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Careers in Transportation Planning. What is the role of the transportation planner? An overview of transportation opportunities for all planners Employment outlook for urban and regional planners. What is the Role of a Transportation Planner?.

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Careers in transportation planning
Careers in Transportation Planning

What is the role of the transportation planner?

An overview of transportation opportunities for all planners

Employment outlook for urban and regional planners

What is the role of a transportation planner
What is the Role of a Transportation Planner?

  • Transportation planners work to improve the quality of life of the communities they serve by developing sustainable solutions to issues such as urban sprawl, traffic congestion, air pollution, access to jobs, and the mobility needs of an aging population

Long range transportation models
Long Range Transportation Models

Local Future Land Use Plans

Employment & Household Projections

  • Assumes future land use is valid

  • Assumes community will develop per its plan

Projected Deficiencies (congestion) and Alternatives Analysis

Recommended Changes – typically to add capacity

Source: Washtenaw Area Transportation Study (WATS), LSL Planning, Inc.

Comparison of the planning processes
Comparison of the Planning Processes

  • Major Difference:

  • Transportation based on planned Land Use

  • Land Use has limited consideration of transportation

A new paradigm
A New Paradigm

  • Link land use with transportation:

    • Land use arrangement to reduce peak hour auto trips

    • Site design to support bicycling/walking/transit

    • Combine land-use planning with transportation planning (regional, community, and site specific)

  • Increased cooperation among all parties involved in land use and transportation

  • Operate in limited funding environment by planning practical (and affordable) and sustainable solutions to meet our transportation system needs

Photo: LSL Planning, Inc.

Role of the transportation planner
Role of the Transportation Planner

  • “Bridge the gap”

  • Educate parties in an understandable way

  • Focus on long term

  • Advocate for underserved groups

  • Environmental justice

  • Use transportation to improve community sustainability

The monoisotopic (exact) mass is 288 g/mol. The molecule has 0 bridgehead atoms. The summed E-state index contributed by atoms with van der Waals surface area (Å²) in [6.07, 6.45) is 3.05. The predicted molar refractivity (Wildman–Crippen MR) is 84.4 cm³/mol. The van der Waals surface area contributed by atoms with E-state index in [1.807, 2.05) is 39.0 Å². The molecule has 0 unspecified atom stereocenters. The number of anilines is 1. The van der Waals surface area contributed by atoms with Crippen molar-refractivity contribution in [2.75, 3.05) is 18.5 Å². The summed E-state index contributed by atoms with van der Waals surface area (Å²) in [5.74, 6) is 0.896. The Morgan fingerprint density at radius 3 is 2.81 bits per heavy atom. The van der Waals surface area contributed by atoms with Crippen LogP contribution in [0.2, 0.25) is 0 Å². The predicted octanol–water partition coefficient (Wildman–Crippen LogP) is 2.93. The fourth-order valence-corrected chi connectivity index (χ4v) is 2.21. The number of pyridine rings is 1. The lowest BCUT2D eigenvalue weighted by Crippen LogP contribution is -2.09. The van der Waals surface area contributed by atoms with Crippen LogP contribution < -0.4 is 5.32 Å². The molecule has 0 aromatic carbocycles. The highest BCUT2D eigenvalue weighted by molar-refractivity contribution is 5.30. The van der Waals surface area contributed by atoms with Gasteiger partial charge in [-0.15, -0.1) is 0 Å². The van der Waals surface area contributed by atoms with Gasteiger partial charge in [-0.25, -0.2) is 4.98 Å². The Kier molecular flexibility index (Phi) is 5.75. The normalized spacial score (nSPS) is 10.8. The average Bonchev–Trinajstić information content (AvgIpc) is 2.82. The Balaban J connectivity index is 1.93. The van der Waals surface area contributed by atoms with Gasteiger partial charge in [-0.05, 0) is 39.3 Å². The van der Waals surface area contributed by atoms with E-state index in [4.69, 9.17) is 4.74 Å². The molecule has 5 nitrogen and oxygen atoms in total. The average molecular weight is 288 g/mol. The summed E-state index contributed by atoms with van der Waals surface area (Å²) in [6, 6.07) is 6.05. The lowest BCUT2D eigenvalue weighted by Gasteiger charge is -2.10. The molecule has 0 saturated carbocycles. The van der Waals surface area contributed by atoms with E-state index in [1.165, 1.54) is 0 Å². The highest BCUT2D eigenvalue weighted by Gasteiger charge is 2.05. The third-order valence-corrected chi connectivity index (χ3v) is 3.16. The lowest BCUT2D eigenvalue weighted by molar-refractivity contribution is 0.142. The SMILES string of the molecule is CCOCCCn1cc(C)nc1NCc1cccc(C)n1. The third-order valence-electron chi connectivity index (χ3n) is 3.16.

Source: LSL Planning, Inc.

Public involvement
Public Involvement

  • Facilitate, educate to gather meaningful input

  • Brochures

  • Open house

  • Public workshops

  • Advisory committees

  • “Road show”

  • Visualization/simulation

Photos: Courtesy of LSL Planning, Inc.

A transportation planner does
A transportation planner does . . .

  • Long range plans

  • Corridor simulation models

  • Flexible design/street widths/road diets (traffic calming/CSS)

  • Non-motorized plans & walkable design

  • Demand management

  • Transit oriented land use and design

  • Access management

  • Overlay zones

  • Form-based codes

  • Transportation to support economic development

Corridor planning
Corridor Planning

  • Identify the function and character of major streets

  • Traffic operations (Level of Service)

  • Accommodate all users

  • Access system

  • Road and streetscape design (Context Sensitive Solutions)

Bluffton, SC

Portage, MI

Source: LSL Planning, Inc.

Access management
Access Management

Cost effective traffic management methods to:

  • Promote the flow of traffic

  • Improve safety of pedestrians & vehicles

  • Improve aesthetics of roadway areas

    …by managing the location, quantity, type & design of access to a roadway

Sources: Photo and Cover, MDOT Access Management Guidebook. Graphic, LSL Planning, Inc.

Benefit safety
Benefit: Safety

  • Access management can help reduce injuries and property damage due to crashes

  • Doubling of accessdensity from 10-20 access points per mile often results in about a 40% increase in expected crash rates*

    *according to the Michigan Department of Transportation

Source: FHWA, MDOT Access Management Guidebook

Context sensitive solutions css
Context Sensitive Solutions (CSS)

Designing for:

  • Character

  • Users

  • Land Uses

  • Multiple Functions

  • Linking to the past and to the future

CSS Median Cross-Section

Alternative Roadway Cross-Sections